The bitter divisions became visible in the run-up to the Irish vote. Ugly scenes ensued between the finance minister and members of a radical anti-abortion group, which opposed the treaty on the grounds that it would enable European legislators to supplant Irish bans on abortion – a scenario the Irish government tried but failed to correct time and again during the campaign.

To be certain, misinformation and political spin is neither new nor unexpected in the European political arena. However, the exponential use of social and digital media in political campaigns has single handedly created the largest communications channel of misinformation that the Continent has seen since Stalinist Russia. Misinformation and sheer sophistry is being pushed out to vast audiences, not only by national political parties and interest groups, but also by foreign entities.

When Barack ObamaBarack Hussein Obama3 real problems Republicans need to address to win in 2020 Obama's high school basketball jersey sells for 0,000 at auction Dirty little wars and the law: Did Osama bin Laden win? MORE’s 2008 campaign strategists decided to launch what would become the first global digital and social media political campaign, they likely never realized how dramatically they would change the nature of political campaigns across the globe. The Obama campaign created a steamroller of public sentiment over which they had little control.  Now they find themselves in its path.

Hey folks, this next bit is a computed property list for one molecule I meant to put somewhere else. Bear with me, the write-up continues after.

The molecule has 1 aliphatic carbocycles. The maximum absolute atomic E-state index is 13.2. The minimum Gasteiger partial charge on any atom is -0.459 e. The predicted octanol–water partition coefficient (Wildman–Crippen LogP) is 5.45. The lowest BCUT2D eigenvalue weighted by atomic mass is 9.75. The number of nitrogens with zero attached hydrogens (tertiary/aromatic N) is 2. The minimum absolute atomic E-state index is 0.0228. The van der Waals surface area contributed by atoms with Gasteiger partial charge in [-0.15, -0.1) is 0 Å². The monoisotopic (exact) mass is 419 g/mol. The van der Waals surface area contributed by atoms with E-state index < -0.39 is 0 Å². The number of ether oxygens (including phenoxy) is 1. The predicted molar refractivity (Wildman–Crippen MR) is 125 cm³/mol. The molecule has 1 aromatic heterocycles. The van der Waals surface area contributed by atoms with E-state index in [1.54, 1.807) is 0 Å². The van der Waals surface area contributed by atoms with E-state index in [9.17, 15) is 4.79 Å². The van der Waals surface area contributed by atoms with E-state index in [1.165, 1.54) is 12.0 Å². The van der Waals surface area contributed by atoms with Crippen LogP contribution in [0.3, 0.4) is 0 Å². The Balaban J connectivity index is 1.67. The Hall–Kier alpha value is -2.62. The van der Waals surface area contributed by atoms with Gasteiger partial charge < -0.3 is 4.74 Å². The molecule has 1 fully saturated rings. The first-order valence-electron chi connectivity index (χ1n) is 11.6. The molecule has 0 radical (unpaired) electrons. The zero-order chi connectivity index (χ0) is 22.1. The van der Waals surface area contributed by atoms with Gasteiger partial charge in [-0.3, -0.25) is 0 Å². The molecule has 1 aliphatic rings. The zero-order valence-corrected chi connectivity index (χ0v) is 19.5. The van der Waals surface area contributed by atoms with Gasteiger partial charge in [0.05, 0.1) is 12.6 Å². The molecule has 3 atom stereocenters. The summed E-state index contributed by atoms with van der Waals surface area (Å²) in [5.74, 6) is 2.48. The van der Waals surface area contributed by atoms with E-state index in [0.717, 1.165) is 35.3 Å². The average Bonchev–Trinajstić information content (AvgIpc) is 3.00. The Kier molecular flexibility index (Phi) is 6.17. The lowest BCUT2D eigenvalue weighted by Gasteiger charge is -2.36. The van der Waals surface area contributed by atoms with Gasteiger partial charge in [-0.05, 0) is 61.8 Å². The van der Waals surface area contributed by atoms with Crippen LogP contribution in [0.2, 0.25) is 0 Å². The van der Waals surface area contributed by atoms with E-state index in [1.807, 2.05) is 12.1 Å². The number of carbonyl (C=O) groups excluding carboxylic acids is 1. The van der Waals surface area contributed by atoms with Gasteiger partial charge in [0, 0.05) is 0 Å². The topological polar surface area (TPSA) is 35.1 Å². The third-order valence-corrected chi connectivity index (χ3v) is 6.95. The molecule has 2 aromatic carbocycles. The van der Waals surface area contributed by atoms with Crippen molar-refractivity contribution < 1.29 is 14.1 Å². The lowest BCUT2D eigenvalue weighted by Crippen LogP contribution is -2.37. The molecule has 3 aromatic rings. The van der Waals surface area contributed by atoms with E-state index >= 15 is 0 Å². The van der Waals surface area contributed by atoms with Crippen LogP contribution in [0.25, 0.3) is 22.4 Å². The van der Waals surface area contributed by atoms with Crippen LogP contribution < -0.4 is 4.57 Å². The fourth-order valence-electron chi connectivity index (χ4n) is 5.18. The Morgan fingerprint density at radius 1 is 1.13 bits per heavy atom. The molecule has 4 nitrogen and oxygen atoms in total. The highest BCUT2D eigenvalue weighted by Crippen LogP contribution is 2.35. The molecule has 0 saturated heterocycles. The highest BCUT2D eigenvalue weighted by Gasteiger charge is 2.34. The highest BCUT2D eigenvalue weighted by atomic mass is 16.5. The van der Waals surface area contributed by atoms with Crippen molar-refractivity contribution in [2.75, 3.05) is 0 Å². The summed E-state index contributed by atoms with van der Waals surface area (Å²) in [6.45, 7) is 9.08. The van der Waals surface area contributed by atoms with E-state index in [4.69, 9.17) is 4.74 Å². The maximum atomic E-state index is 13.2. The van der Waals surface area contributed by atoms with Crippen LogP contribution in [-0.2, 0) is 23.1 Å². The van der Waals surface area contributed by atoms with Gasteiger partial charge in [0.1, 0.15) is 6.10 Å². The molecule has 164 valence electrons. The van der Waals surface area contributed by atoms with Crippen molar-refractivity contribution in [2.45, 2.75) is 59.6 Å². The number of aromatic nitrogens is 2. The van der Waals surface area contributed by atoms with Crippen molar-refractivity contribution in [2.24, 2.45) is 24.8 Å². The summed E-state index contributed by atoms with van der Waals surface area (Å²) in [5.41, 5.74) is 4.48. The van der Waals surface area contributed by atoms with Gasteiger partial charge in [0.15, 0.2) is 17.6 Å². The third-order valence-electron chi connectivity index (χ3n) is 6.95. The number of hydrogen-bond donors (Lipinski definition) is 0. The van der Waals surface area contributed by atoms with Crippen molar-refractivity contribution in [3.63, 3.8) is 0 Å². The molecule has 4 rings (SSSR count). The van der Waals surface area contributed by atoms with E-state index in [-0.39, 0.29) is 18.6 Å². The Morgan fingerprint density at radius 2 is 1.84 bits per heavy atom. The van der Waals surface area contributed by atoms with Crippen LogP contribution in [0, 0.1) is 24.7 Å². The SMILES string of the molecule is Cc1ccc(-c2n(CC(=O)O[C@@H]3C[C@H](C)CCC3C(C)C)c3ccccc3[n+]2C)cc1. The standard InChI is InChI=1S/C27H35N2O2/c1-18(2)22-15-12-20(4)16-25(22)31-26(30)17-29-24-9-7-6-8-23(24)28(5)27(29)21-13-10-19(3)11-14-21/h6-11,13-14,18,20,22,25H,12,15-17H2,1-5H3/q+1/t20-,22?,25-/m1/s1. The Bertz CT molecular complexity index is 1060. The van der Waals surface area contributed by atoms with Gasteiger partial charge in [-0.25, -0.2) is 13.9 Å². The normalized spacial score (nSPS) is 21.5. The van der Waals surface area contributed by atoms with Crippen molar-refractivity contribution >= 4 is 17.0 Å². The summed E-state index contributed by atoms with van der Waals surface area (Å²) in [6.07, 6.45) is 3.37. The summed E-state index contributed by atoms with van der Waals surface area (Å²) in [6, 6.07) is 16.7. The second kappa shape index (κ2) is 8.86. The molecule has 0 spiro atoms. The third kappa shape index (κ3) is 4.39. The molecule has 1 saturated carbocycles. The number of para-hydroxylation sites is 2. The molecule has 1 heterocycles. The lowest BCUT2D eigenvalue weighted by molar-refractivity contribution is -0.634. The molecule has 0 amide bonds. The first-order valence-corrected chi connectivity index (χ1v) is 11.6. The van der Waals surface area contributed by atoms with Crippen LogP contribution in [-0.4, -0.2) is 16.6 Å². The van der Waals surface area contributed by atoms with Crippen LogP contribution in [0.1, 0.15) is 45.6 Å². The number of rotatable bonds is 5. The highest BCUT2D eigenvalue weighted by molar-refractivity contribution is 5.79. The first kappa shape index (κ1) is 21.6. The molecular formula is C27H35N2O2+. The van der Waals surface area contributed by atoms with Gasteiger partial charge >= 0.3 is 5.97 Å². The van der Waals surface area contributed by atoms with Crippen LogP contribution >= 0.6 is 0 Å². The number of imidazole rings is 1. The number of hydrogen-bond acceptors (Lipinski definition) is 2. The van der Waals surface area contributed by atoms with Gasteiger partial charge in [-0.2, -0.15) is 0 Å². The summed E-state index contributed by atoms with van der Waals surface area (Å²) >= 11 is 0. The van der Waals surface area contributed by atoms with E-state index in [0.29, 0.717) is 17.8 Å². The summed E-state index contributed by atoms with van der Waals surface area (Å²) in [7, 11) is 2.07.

It was no surprise when Jim Messina, President Barack Obama’s election guru, was hired as a campaign adviser by the “Remain” campaign. Messina had helped Prime Minister David Cameron secure victory and a second term in office in last year’s general election and is currently co-chairman of Priorities USA Action, the super PAC backing Hillary ClintonHillary Diane Rodham ClintonTop Sanders adviser: Warren isn't competing for 'same pool of voters' Anti-Trump vets join Steyer group in pressing Democrats to impeach Trump Republicans plot comeback in New Jersey MORE for president. In response, the “Leave” campaign hired referendum specialist Gerry Gunster, managing partner of DC-based public-relations firm Goddard Gunster Inc., as well as Cambridge Analytica LLC, which was brought on to tap data-driven solutions in the U.K. similar to those it has used to support Sen. Ted CruzRafael (Ted) Edward Cruz3 real problems Republicans need to address to win in 2020 The Hill's Morning Report - Trump on defense over economic jitters Democrats keen to take on Cornyn despite formidable challenges MORE’s presidential bid. Gunster out-Messina’d Messina.

The result was a “Remain” campaign that relied on facts and figures to drive their message, and a “Leave” campaign that stoked British unrest through evocative messaging based on emotion. Unfortunately for the “Remain” campaign, by the time they realized that emotion was eclipsing facts, they had little alternative other than to try and match the “Leave” rhetoric. Their gambit fell short.

It is critical that other European governing bodies learn from this hard-taught lesson, but even more imperative that the Clinton campaign take notes and adjust their campaign strategy.  The Irish and now British PMs were caught off guard. For Hillary, forewarned is forearmed.   

Patrick Hillmann previously worked for the European Commission, where he served within the European Commission’s Directorate General of External Relations. Hillmann is a Senior Vice President at LEVICK and has guided foreign heads of state and global corporations through high-profile global risk events for nearly a decade.